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[SOLVED]Explain the execution of this program

In this code the int X is initialized 2 times so I was expecting the 2nd initiation value to be value of variable X..but it seems like compiler is considering both X different... Why those { } are making so much difference... I'm not declaring a function even so that there would be a difference in local variables.. Please explain how it works.. Edit:12 sep 2019 <code link removed , adding code in description > Code : #include <stdio.h> int main() { int X=20; { int X=10; printf("%d",X); } printf("%d",X); return 0; }

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Within the {} is a different scope, that can have its own x. That also happens in other scoped operations, like when you declare variables in a for loop or in an if block. If there is no inner x, the outer one will be taken; if there's an inner one, it will be a separate 'local' x that is 'forgotten' as soon as the code leaves the curlies.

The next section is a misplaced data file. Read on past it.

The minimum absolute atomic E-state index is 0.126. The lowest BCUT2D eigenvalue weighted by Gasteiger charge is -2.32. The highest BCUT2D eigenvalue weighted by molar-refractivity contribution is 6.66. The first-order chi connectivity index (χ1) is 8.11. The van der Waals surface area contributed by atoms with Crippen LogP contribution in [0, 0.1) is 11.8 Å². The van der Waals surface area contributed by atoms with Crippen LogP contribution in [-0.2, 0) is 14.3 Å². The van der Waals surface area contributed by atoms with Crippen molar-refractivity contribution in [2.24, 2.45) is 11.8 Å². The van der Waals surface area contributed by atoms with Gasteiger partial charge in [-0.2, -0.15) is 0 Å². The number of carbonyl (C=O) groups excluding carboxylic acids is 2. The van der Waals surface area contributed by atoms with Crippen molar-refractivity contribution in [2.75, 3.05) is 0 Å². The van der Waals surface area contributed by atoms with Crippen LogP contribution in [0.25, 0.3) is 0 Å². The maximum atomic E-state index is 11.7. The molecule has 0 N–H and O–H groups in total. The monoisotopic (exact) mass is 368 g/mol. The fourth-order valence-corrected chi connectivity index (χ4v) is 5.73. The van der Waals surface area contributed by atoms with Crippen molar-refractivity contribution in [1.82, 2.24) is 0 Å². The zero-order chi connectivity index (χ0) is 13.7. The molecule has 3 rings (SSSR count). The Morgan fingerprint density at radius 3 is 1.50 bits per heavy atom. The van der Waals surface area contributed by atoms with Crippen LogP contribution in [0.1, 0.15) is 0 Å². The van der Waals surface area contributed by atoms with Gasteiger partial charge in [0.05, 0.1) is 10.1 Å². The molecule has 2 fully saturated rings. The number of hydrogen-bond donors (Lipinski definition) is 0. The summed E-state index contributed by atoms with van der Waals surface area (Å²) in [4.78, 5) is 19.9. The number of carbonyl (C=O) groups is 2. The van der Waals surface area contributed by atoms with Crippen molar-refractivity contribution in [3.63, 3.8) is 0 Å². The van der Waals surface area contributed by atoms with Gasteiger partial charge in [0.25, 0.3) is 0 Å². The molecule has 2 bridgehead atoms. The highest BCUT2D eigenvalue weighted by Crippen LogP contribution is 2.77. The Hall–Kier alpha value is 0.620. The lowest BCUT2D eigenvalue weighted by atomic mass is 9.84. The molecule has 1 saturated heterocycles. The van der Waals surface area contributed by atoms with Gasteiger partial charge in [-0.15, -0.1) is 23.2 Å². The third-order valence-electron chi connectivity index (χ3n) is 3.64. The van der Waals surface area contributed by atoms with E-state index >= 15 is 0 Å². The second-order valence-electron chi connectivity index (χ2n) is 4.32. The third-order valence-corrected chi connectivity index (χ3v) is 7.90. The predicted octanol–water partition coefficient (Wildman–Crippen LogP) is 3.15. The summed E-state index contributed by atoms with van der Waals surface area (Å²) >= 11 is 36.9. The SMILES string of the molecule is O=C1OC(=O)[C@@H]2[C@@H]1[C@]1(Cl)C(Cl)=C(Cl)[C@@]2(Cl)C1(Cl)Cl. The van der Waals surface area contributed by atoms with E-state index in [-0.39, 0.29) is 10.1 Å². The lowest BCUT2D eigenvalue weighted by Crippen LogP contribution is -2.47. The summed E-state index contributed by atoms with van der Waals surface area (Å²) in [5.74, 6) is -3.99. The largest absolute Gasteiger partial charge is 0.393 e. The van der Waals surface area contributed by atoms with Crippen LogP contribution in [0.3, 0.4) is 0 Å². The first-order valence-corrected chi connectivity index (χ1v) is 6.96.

There are two types of variables in C. Local variables and Global variables. Variables defined in between {} are called local variables. Variables defined inside any function are local variables. Its scope is within the {}(braces). Variable defined outside the main function is called a global variable. It is accessible in the whole program till compiler do not find any local variable accessible at that place. In the given program, the compiler first reads global variable X, but as soon as it enters the main function, the accessibility of local variable has greater precedence. So it is printed. As soon as the compiler comes out of the main function, the scope of the local variable ends up. So global variable X is printed. Please keep in mind that, I am not talking about storage types here.